Slick Roadway Safety

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By Sam Kantrow on February 29, 2012, 12:00am Last modified: January 16, 2013, 1:54pm

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Next time you hear someone tell you to watch out for black ice, tell them it’s not black. Let them know it’s actually transparent. As a matter of fact, the reason it’s called black ice is because you can see the “black” pavement through it. You probably drive by black ice numerous times during the winter and mistake it for water on the road. Half the time you see it, it’s already to late, right? Wet roads and roads covered in black ice look identical. Did you know bridges and overpasses freeze much quicker then roads? It’s because cold air can sweep under the bridge and cool it much quicker. Not only is the surface being cooled from above but below as well. Interestingly enough, a statistic from Sweden actually showed that your risk of an accident increases by 500% if there’s black ice on the road. The scariest thing about this stuff is it could actually form when temperatures are above the freezing mark! So even if your car thermometer says 35 degrees, you’re not off the hook just yet. Next time you’re out driving while temps are near or below freezing, keep an eye out for that slippery stuff. Chances are if the road looks wet and it’s near 32 degrees, you’re probably going to encounter black ice.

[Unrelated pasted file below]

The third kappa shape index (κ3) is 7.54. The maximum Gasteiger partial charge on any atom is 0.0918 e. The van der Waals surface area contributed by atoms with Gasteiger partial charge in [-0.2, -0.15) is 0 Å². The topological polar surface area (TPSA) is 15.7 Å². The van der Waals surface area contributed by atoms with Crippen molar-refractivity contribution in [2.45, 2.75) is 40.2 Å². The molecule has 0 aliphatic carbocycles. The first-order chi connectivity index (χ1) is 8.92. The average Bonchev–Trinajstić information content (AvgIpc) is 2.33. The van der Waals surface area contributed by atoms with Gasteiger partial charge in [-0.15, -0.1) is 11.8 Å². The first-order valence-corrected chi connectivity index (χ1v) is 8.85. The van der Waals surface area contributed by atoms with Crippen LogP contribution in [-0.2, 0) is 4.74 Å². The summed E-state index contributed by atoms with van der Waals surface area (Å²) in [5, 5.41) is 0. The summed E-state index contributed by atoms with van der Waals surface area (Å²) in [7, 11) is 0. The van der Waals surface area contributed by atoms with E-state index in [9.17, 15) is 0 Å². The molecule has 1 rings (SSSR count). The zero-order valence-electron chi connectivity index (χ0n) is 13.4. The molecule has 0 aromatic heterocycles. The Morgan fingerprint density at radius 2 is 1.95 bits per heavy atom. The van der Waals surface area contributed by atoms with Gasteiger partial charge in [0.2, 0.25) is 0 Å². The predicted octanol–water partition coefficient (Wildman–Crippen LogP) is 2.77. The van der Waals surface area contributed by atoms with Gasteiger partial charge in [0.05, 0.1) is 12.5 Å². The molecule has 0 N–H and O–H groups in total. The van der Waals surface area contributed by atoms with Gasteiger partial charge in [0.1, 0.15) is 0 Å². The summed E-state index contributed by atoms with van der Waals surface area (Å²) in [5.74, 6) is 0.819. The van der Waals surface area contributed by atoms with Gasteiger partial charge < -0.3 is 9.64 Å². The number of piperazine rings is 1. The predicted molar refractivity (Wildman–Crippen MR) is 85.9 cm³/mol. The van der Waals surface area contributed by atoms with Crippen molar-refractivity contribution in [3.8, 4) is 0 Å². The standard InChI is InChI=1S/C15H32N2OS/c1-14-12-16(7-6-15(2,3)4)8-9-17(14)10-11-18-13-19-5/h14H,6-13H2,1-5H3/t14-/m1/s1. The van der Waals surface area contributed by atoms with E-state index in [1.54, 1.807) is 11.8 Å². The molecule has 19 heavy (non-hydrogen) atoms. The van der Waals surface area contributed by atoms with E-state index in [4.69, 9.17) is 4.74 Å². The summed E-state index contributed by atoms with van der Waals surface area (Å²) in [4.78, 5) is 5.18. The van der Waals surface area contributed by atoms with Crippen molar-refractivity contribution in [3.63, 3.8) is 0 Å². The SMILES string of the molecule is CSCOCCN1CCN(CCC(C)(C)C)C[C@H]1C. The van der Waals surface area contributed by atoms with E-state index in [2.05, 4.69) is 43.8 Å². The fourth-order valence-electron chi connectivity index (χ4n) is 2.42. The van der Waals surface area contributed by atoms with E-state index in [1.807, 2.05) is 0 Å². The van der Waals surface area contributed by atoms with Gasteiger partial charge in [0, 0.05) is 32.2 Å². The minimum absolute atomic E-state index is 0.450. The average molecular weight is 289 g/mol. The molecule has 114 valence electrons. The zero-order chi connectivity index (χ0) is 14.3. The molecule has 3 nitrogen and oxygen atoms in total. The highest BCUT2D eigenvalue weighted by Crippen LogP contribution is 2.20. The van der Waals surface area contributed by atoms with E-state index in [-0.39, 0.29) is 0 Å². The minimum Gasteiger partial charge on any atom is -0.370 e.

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Sam Kantrow

Town: Hamden, CT  

Reporting for WXedge since January 2012.

Articles: 572

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